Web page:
Janet Yellen, U.S. president-elect Joe Biden’s choice as Treasury secretary, said Tuesday the incoming administration would focus on winning quick passage of its US$1.9-trillion pandemic relief plan, rejecting Republican arguments the measure is too big given the size of U.S. budget deficits.
“More must be done,” Ms. Yellen told the Senate finance committee during her confirmation hearing. “Without further action, we risk a longer, more painful recession now – and long-term scarring of the economy later.”
Democrats voiced support for the Biden proposal while Republicans questioned spending nearly US$2-trillion more on top of nearly US$3-trillion that Congress passed in various packages last year.
Republicans questioned elements of the Biden proposal such as providing an additional US$1,400 stimulus cheque to individuals earning less than US$75,000. They also objected to the inclusion of such long-term Democratic goals as boosting the minimum wage to US$15 an hour.
Republican Senator Tim Scott said the push for a higher minimum wage comes at a time when thousands of small businesses such as restaurants have gone out of business and that it would lead to more job losses.
Ms. Yellen said, however, that the increase in the minimum wage would help millions of front-line American workers who are risking their lives to keep their communities functioning and often working two jobs to put food on the table. “They are struggling to get by and raising the minimum wage would help these workers,” she said.
Despite policy differences, Ms. Yellen, who would be the first woman to be Treasury secretary after being the first woman to be chair of the Federal Reserve, is expected to win quick Senate confirmation.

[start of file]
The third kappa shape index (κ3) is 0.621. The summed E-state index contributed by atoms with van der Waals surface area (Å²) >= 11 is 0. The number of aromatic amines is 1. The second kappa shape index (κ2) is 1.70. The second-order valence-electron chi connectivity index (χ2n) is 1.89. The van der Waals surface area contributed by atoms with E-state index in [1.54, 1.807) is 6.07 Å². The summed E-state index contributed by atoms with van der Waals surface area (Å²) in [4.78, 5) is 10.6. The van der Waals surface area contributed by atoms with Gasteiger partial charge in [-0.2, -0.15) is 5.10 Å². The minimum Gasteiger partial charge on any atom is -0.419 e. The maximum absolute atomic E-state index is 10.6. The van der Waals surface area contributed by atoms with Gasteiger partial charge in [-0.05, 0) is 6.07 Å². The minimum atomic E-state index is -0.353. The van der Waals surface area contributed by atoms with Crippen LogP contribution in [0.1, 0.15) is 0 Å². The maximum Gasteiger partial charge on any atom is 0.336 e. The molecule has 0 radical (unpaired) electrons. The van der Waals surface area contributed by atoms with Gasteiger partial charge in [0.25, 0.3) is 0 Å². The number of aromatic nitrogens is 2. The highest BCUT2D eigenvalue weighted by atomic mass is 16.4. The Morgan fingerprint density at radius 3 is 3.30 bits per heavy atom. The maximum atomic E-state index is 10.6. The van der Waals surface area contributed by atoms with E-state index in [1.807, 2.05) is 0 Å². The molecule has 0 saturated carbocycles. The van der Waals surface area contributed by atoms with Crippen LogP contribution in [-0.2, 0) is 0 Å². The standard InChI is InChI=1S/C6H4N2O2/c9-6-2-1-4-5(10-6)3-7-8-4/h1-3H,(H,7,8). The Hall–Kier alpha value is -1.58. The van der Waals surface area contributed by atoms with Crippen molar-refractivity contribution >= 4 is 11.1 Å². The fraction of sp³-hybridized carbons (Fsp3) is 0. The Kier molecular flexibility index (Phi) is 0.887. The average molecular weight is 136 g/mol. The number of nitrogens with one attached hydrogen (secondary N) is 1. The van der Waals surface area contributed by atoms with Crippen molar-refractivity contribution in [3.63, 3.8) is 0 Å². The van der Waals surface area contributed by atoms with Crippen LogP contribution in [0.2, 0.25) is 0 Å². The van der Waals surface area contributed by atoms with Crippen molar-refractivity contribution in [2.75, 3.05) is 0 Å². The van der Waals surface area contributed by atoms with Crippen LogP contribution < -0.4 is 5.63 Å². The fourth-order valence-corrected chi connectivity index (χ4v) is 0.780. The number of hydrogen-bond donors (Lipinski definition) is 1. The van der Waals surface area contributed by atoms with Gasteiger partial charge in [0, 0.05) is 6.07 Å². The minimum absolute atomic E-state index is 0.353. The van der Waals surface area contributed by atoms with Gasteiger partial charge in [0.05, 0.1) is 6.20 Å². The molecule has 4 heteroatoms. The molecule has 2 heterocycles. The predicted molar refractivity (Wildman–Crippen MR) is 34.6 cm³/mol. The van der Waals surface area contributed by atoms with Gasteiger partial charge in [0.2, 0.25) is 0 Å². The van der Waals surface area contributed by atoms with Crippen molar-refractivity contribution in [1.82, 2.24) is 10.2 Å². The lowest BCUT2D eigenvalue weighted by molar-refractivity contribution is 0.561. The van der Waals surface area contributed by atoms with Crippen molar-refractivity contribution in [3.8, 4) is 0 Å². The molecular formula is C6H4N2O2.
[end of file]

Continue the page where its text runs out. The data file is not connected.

Democratic Senator Ron Wyden, who will become chairman when Democrats take over the Senate, said it was his hope Ms. Yellen could be confirmed by the full Senate as soon as Thursday.
Mr. Biden last week unveiled a US$1.9-trillion relief plan that would provide more aid to American families and businesses and more support for vaccine production and distribution, as well as providing support for states and localities to avoid layoffs of teachers and first responders.
Many Republicans raised the soaring budget deficits as a reason to be cautious in passing further relief. Last year, the budget deficit climbed to a record US$3.1-trillion.
Ms. Yellen said she and Mr. Biden were aware of the country’s rising debt burden, but felt fighting the pandemic-recession was more important currently.
“Right now, with interest rates at historic lows, the smartest thing we can do is act big,” she said. “In the long run, I believe the benefits will far outweigh the costs, especially if we care about helping people who have been struggling for a very long time.”
Ms. Yellen was nominated to be chair of the Fed by former president Barack Obama and she stepped down in February, 2018, after President Donald Trump decided not to nominate her for a second four-year term. Since leaving the Fed, Ms. Yellen has been a distinguished researcher at the Brookings Institution, a Washington think-tank.
In the financial disclosure forms filed with the committee, Ms. Yellen listed more than US$7-million in speaking fees she has received from a number of top Wall Street firms such as Goldman Sachs and Citigroup since leaving the Fed. She has agreed to recuse herself from Treasury matters involving certain firms that have compensated her for her talks.
Ms. Yellen’s Treasury nomination was supported in a letter from eight previous Treasury secretaries serving both Republican and Democratic administrations.
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